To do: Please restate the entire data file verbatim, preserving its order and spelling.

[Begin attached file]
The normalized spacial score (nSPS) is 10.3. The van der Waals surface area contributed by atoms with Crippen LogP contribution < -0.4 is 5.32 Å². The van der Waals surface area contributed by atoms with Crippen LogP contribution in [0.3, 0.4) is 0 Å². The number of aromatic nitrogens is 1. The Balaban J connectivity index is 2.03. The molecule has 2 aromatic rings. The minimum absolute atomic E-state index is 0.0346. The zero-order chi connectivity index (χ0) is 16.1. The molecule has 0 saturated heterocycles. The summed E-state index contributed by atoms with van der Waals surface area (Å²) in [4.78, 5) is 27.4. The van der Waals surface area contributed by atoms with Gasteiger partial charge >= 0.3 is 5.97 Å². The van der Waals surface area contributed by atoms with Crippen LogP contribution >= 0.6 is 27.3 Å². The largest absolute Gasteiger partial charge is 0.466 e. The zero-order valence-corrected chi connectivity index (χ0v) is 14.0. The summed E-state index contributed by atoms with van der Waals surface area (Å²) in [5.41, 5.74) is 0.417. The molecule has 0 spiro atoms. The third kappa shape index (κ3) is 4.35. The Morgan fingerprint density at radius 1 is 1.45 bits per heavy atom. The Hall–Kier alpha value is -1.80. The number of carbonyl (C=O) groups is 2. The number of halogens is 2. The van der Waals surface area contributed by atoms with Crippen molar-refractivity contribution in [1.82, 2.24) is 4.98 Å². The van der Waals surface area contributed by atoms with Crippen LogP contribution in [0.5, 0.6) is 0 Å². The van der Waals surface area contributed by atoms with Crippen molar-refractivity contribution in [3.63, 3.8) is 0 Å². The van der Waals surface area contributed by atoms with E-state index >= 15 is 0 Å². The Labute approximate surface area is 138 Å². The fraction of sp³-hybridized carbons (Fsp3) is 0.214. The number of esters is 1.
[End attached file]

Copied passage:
The normalized spacial score (nSPS) is 10.3. The van der Waals surface area contributed by atoms with Crippen LogP contribution < -0.4 is 5.32 Å². The van der Waals surface area contributed by atoms with Crippen LogP contribution in [0.3, 0.4) is 0 Å². The number of aromatic nitrogens is 1. The Balaban J connectivity index is 2.03. The molecule has 2 aromatic rings. The minimum absolute atomic E-state index is 0.0346. The zero-order chi connectivity index (χ0) is 16.1. The molecule has 0 saturated heterocycles. The summed E-state index contributed by atoms with van der Waals surface area (Å²) in [4.78, 5) is 27.4. The van der Waals surface area contributed by atoms with Gasteiger partial charge >= 0.3 is 5.97 Å². The van der Waals surface area contributed by atoms with Crippen LogP contribution >= 0.6 is 27.3 Å². The largest absolute Gasteiger partial charge is 0.466 e. The zero-order valence-corrected chi connectivity index (χ0v) is 14.0. The summed E-state index contributed by atoms with van der Waals surface area (Å²) in [5.41, 5.74) is 0.417. The molecule has 0 spiro atoms. The third kappa shape index (κ3) is 4.35. The Morgan fingerprint density at radius 1 is 1.45 bits per heavy atom. The Hall–Kier alpha value is -1.80. The number of carbonyl (C=O) groups is 2. The number of halogens is 2. The van der Waals surface area contributed by atoms with Crippen molar-refractivity contribution in [1.82, 2.24) is 4.98 Å². The van der Waals surface area contributed by atoms with Crippen LogP contribution in [0.5, 0.6) is 0 Å². The van der Waals surface area contributed by atoms with Crippen molar-refractivity contribution in [3.63, 3.8) is 0 Å². The van der Waals surface area contributed by atoms with E-state index >= 15 is 0 Å². The Labute approximate surface area is 138 Å². The fraction of sp³-hybridized carbons (Fsp3) is 0.214. The number of esters is 1.